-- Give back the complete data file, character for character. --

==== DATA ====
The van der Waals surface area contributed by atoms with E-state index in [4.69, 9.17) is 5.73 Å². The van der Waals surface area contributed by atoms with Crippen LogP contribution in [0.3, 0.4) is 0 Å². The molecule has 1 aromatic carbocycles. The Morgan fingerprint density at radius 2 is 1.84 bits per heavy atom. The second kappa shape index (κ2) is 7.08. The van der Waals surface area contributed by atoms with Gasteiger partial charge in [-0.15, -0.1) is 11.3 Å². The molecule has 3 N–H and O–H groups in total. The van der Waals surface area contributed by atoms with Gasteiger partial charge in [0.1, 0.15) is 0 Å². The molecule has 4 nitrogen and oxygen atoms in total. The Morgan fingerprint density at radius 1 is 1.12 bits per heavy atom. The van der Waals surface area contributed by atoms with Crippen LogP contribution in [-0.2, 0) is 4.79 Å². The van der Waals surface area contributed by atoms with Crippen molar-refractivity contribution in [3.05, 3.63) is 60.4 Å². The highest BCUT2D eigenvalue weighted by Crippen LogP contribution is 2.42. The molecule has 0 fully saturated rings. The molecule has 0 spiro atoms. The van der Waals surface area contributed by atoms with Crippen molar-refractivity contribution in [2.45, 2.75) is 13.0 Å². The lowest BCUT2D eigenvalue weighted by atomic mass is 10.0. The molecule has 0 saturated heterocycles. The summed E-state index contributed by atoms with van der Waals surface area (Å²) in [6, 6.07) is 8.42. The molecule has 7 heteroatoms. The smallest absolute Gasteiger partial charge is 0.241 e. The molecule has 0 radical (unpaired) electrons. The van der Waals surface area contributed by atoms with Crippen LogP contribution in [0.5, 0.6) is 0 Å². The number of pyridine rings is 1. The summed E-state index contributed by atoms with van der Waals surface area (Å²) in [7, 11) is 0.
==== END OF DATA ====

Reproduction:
The van der Waals surface area contributed by atoms with E-state index in [4.69, 9.17) is 5.73 Å². The van der Waals surface area contributed by atoms with Crippen LogP contribution in [0.3, 0.4) is 0 Å². The molecule has 1 aromatic carbocycles. The Morgan fingerprint density at radius 2 is 1.84 bits per heavy atom. The second kappa shape index (κ2) is 7.08. The van der Waals surface area contributed by atoms with Gasteiger partial charge in [-0.15, -0.1) is 11.3 Å². The molecule has 3 N–H and O–H groups in total. The van der Waals surface area contributed by atoms with Gasteiger partial charge in [0.1, 0.15) is 0 Å². The molecule has 4 nitrogen and oxygen atoms in total. The Morgan fingerprint density at radius 1 is 1.12 bits per heavy atom. The van der Waals surface area contributed by atoms with Crippen LogP contribution in [-0.2, 0) is 4.79 Å². The van der Waals surface area contributed by atoms with Crippen molar-refractivity contribution in [3.05, 3.63) is 60.4 Å². The highest BCUT2D eigenvalue weighted by Crippen LogP contribution is 2.42. The molecule has 0 fully saturated rings. The molecule has 0 spiro atoms. The van der Waals surface area contributed by atoms with Crippen molar-refractivity contribution in [2.45, 2.75) is 13.0 Å². The lowest BCUT2D eigenvalue weighted by atomic mass is 10.0. The molecule has 0 saturated heterocycles. The summed E-state index contributed by atoms with van der Waals surface area (Å²) in [6, 6.07) is 8.42. The molecule has 7 heteroatoms. The smallest absolute Gasteiger partial charge is 0.241 e. The molecule has 0 radical (unpaired) electrons. The van der Waals surface area contributed by atoms with Crippen LogP contribution in [0.5, 0.6) is 0 Å². The number of pyridine rings is 1. The summed E-state index contributed by atoms with van der Waals surface area (Å²) in [7, 11) is 0.